MG: My question is notto suggest there was some other obvious approach —that’s not what I’m getting at—but I’m sure we all think about, if I had known then maybe I could have tried this or that. But I suppose once, so publicly, it was clear that Mbeki was going to be in the lead, then it might’ve been very difficult to ask anyone else to get involved. Because it goes straight to “what are the South Africans doing?” No one would want to unnecessarily irritate them or get crosswise with them and wade into difficult waters. So, in some ways, the diplomatic success of getting the South Africans to say, “we’ve got this, we have a strategy where we’re going to work on it,” then foreclosed other options.
WK: That’s right. And again, I think that exact comment was very truthful and multilayered. I’m not going to second-guess Thabo Mbeki when he tells me he’s got the situation under control. I’m not going to second-guess him because I trust him as a head of state and he has given me these assurances. And I also am not going to second-guess him because he knows the situation better than I did, and I don’t want to undermine him.
WK: And you’re right, once those assurances have been publicly given and publicly made, to send the assistant secretary off to Beijing to try to hotbox the Chinese to cut off the loan to Harare would have been really peculiar.
Although probably should have done it.
MG: Try everything, right? But there’s also just the very real limits of U.S. influence.
WK: Yeah, and in the meantime, the Congo War is heating up. You’ve been there, there’s a lot of stuff you end up juggling. It’s a big continent.
MG: It is a big continent. We’ve got a lot of different concerns and priorities and interests. And you can’t sacrifice all of them to any one thing. But it’s a tremendously interesting thing to think about because it does raise these issues of trust and credibility—of the way the U.S. sees itself and the way other countries see us, and the way we don’t ever seem to learn that lesson.
WK: And what I guess I would ask myself, when I ask you the question, is this: is it significantly changed in 2021? So, we’re kind of looking back, it’s in the early 2000s. But twenty-one years or nineteen years on, whatever it’s been, is Cyril Ramaphosa’s leadership actually genuinely different? And this is where I’m just a glutton for punishment. I want to believe it is. That actually, our engagement with South Africa really is one of the anchors of policy and we really should be doing it. I’m like, “God, Walter, you haven’t learned anything?” But I want to believe a different, more productive partnership is possible, and that Cyril can overcome the divisions within the ANC that often muddy South Africa’s objectives and intentions. But I mean, do you think that’s just false hope? Should we just learn our lesson and get on with it?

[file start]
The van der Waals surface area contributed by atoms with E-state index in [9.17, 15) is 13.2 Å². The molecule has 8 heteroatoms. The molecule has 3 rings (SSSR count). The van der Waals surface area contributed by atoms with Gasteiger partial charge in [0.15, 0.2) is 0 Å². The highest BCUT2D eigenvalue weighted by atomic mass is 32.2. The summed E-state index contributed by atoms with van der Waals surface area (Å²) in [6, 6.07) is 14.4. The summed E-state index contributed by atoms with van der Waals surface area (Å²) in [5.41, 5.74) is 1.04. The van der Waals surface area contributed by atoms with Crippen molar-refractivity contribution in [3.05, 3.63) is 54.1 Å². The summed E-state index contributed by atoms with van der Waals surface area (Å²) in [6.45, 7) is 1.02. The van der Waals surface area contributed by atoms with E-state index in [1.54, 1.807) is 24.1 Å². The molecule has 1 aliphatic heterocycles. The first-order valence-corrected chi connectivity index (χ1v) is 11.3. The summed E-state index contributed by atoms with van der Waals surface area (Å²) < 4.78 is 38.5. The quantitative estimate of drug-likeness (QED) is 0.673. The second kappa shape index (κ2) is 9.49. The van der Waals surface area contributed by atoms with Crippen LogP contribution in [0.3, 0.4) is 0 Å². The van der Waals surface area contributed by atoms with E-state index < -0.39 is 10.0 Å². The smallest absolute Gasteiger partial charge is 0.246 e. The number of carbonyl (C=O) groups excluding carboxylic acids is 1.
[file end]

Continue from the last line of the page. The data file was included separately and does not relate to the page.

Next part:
MG: Well, I had a chance to ask Naledi Pandor in September “What is South Africa going to do about the fact that things have gotten more repressive in Zimbabwe and eSwatini?” Essentially casting that same line into the waters, hoping for a kind of robust defense of democratic values in southern Africa and South Africa’s role. But her response was very much in keeping with where they have been—in this sense, we must make them crazy, because they don’t really attempt to mislead us on this. It was “well, if they were to ask for our help on governance issues, then of course we would be eager to help, but we can’t impose this on them.”
WK: Actually, that’s very honest.
MG: Oh it’s very honest. A little deflating, but very honest.
WK: Well, I think I’ve answered my own question: we don’t learn.
MG: Hope springs eternal. Which also is something about Americans, right? Both the way we imagine others to see us in the best possible light, because that’s the way we like to see ourselves, and our kind of unflagging optimism that maybe this time things will be better. Which are actually things I like about our national character, but we do probably need to reckon with a clear head.
WK: Exactly. Just my rhetorical question to you: I want to believe that our relationship with South Africa can be different; actually that’s like “wow, way too optimistic, dial it back.” But that’s where I still am. As the rest of Africa, in fact, does develop into the twenty-first century both economically and politically, I suppose you would have to assume that South Africa’s leadership pole position does diminish. We’ve already mentioned it on the military side, but even on the economic side, as others grow and become stronger and larger economic players, then perhaps South Africa doesn’t loom quite so large. But that’s not entirely true, either. I mean, Mozambique is going to grow largely because of South African finance, for instance. South African banks—and they’re going to make good money doing it—they’re going to provide real development capital for Mozambique for them to develop, too. I think we’ll be wrestling with this question about South Africa for a long time.
MG: I think you’re right. I think there’s just no positive trajectory for southern Africa—economic, political, or otherwise—without a really robust South African role. There just isn’t.